Writers, both solo and collaborative, need to get to know their central characters well before writing a novel about them. And the first question is not ‘how well?’ because the writer needs to know the central characters very well. The first question is which characters do they need to know a lot about and which can be sketched out most lightly.
Years ago, I watched an experiment on a BBC documentary in which an actor collapsed on a crowded city street. People walked by, ignoring the prone figure for several minutes before someone stopped to help. The experiment was repeated in a quiet market town and someone rushed over to help at once.
Proof that city folk are mean and horrible? No. It was a demonstration of the fact that in a city with millions of inhabitants, the natural human reaction is to tune out most of the people. Our brains can’t cope with all those individuals. We can’t maintain hundreds of relationships (despite what Facebook might have us believe). In this world, there are the people we know, love, like and interact with and then there are… trees. To walk through a crowded city is to walk through a forest and those people swarming around you won’t become people until you get to know them.
The same applies to novels. There are characters we need to know (and love or hate) and then there are those who only exist to serve a function. Readers invest time, memory and emotion in characters and often want a little guidance about how much they should be investing. There’s a world of difference between ‘a salesman came to the door’ and ‘Pete Flowers, the one-armed salesman came to the door’. At their most basic, characters are their function, defined by their job or role. These are characters we can forget as soon as they’ve gone. They are trees in a forest.
GK Chesterton played on this in his murder mystery The Invisible Man in which the murderer who had ‘invisibly’ gained access to the block of flats to carry out the murder was none other than the unnamed postman who made a brief appearance at the beginning of the story. It’s a trick that, as far as I can tell, has since been used ad nauseum in the CSI TV series.
If a character appears only once or only briefly they can probably go unexplored as a character. They can possibly even manage without a name (unless this postman needs distinguishing from that postman at some point). It is only your named, more central characters than need depth and the more central the character, the greater depths they must have. This is more important to collaborators than to solo writers for two reasons:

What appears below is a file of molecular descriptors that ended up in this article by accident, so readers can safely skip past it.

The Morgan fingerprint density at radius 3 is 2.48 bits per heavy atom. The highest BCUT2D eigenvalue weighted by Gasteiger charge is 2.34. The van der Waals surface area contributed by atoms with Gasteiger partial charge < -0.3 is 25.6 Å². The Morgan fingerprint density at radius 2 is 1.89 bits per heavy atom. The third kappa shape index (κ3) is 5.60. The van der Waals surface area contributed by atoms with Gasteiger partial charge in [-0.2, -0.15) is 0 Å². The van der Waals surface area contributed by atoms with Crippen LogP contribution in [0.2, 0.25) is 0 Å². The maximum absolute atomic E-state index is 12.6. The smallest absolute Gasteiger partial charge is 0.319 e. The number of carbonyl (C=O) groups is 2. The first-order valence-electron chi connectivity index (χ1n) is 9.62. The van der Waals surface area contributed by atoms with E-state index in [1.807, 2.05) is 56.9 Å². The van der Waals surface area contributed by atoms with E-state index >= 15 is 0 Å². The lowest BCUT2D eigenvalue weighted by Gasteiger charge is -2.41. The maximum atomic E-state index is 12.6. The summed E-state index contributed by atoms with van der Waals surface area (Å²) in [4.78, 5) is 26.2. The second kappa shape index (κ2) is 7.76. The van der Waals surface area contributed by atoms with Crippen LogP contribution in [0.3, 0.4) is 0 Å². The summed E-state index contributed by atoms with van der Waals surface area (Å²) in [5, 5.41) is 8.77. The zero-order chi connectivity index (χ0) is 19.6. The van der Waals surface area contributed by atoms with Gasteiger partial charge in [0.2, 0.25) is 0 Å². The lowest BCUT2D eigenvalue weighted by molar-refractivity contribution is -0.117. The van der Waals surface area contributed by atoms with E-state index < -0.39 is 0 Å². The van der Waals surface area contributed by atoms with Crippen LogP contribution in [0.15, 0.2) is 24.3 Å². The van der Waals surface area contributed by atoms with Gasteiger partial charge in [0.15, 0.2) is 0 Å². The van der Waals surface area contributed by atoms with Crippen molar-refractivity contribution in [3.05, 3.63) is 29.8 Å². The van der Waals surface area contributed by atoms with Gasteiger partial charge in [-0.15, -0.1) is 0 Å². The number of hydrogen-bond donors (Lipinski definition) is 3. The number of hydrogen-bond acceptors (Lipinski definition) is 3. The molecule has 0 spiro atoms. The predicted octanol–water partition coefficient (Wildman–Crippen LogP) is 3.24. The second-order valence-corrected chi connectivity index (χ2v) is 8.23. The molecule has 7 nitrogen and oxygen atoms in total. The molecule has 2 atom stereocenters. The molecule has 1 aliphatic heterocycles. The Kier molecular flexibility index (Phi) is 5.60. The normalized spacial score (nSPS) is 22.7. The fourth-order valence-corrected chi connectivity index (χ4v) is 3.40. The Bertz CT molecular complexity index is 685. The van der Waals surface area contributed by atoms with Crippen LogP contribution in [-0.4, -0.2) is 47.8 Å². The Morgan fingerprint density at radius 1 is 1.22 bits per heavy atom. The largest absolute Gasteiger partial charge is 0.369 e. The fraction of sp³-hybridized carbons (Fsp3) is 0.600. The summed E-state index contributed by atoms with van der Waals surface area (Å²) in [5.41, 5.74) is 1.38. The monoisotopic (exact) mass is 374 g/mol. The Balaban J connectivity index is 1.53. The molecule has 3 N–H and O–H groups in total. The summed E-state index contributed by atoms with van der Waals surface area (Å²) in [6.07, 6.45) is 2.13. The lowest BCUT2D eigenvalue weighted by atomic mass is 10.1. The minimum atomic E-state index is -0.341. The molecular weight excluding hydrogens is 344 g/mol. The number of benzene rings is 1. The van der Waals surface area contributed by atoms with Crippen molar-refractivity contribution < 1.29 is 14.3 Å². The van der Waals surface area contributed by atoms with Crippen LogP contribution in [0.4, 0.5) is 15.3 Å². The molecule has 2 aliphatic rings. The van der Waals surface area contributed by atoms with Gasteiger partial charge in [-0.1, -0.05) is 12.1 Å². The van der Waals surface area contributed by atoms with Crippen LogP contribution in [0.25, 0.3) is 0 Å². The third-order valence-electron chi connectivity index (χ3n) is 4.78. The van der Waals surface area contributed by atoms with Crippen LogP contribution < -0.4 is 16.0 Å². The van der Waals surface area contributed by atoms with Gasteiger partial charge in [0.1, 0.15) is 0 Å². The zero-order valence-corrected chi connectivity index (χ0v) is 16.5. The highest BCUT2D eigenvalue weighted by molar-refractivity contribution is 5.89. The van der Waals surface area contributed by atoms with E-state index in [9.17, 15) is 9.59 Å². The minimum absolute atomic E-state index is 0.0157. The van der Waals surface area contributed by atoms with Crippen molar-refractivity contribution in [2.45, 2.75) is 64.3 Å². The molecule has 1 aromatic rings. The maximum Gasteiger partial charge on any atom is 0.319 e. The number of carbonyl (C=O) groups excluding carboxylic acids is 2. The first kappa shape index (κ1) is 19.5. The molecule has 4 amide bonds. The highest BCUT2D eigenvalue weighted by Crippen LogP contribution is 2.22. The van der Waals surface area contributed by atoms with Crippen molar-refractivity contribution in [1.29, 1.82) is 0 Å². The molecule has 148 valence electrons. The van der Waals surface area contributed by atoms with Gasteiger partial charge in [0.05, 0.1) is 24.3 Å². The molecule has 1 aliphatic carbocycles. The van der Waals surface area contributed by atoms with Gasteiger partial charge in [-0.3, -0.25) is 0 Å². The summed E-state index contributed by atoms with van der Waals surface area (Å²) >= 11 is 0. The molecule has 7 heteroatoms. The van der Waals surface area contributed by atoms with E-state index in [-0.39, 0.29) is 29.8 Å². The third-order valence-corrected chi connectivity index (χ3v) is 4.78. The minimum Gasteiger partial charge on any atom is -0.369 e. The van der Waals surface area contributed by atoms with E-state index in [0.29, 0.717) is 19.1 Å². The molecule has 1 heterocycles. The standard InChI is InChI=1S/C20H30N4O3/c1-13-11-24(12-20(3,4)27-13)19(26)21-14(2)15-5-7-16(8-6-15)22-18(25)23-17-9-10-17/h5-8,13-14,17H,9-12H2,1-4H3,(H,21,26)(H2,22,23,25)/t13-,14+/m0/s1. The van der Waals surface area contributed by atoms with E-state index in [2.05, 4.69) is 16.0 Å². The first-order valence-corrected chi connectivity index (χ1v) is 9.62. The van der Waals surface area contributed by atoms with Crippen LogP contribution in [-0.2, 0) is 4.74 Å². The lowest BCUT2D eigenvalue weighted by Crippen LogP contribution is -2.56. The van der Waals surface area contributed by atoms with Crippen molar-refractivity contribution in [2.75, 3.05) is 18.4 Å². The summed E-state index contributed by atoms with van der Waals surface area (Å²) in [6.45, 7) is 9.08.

Firstly, as mentioned elsewhere, when two or mind come together it is so easy to slip into areas of common experience and, culturally, that means cliché and stock characters. If we are writing about a captain of a Victorian whaling ship, we will have to work very hard to create someone who is not a lazy mish-mash of Ahab, Bligh, Hook and Long John Silver.
Secondly, when we’re not delving into shared-experience clichés, it is again easy to ransack our personal experiences for character types. If my story features a primary school teacher, it would be easy for me to write a thinly-veiled version of Mrs Fiddler, Miss Newton or one of the other teachers I had as a child. And, lazy though this is, it’s useless to my collaborator who never met or knew those individuals.
Wherever the inspiration comes from, collaborators must share as much detail as possible about their central characters. And using cliché as writing shorthand doesn’t always work. Heide and I collaborated on a character who we both instinctively saw as a bit of a geek. But what kind of geek? I had a nerdy OCD shirt-and-tie won’t-shake-hands-with-strangers cliche in mind. Heide was picturing more of a T-shirt and jeans, junk-food-junky woman-repellent type of person. The end result, explored and discussed properly, was neither of these and better for it.